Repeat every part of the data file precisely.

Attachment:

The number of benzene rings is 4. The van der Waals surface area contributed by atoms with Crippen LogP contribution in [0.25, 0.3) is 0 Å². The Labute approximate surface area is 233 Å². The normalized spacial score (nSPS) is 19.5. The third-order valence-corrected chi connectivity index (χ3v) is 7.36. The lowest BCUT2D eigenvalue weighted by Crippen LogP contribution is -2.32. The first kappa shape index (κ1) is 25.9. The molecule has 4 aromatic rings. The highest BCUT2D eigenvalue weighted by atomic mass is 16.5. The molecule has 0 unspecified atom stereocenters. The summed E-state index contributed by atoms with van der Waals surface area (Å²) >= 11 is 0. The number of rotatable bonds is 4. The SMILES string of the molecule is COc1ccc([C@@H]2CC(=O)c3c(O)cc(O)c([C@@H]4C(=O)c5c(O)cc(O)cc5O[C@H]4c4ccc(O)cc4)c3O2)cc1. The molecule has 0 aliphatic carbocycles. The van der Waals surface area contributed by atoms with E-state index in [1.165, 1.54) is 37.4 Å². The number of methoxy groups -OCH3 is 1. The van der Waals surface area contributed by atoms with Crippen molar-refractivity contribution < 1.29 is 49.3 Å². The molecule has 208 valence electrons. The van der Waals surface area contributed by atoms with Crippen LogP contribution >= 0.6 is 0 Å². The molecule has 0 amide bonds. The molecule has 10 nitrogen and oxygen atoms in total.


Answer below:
The number of benzene rings is 4. The van der Waals surface area contributed by atoms with Crippen LogP contribution in [0.25, 0.3) is 0 Å². The Labute approximate surface area is 233 Å². The normalized spacial score (nSPS) is 19.5. The third-order valence-corrected chi connectivity index (χ3v) is 7.36. The lowest BCUT2D eigenvalue weighted by Crippen LogP contribution is -2.32. The first kappa shape index (κ1) is 25.9. The molecule has 4 aromatic rings. The highest BCUT2D eigenvalue weighted by atomic mass is 16.5. The molecule has 0 unspecified atom stereocenters. The summed E-state index contributed by atoms with van der Waals surface area (Å²) >= 11 is 0. The number of rotatable bonds is 4. The SMILES string of the molecule is COc1ccc([C@@H]2CC(=O)c3c(O)cc(O)c([C@@H]4C(=O)c5c(O)cc(O)cc5O[C@H]4c4ccc(O)cc4)c3O2)cc1. The molecule has 0 aliphatic carbocycles. The van der Waals surface area contributed by atoms with E-state index in [1.165, 1.54) is 37.4 Å². The number of methoxy groups -OCH3 is 1. The van der Waals surface area contributed by atoms with Crippen molar-refractivity contribution < 1.29 is 49.3 Å². The molecule has 208 valence electrons. The van der Waals surface area contributed by atoms with Crippen LogP contribution >= 0.6 is 0 Å². The molecule has 0 amide bonds. The molecule has 10 nitrogen and oxygen atoms in total.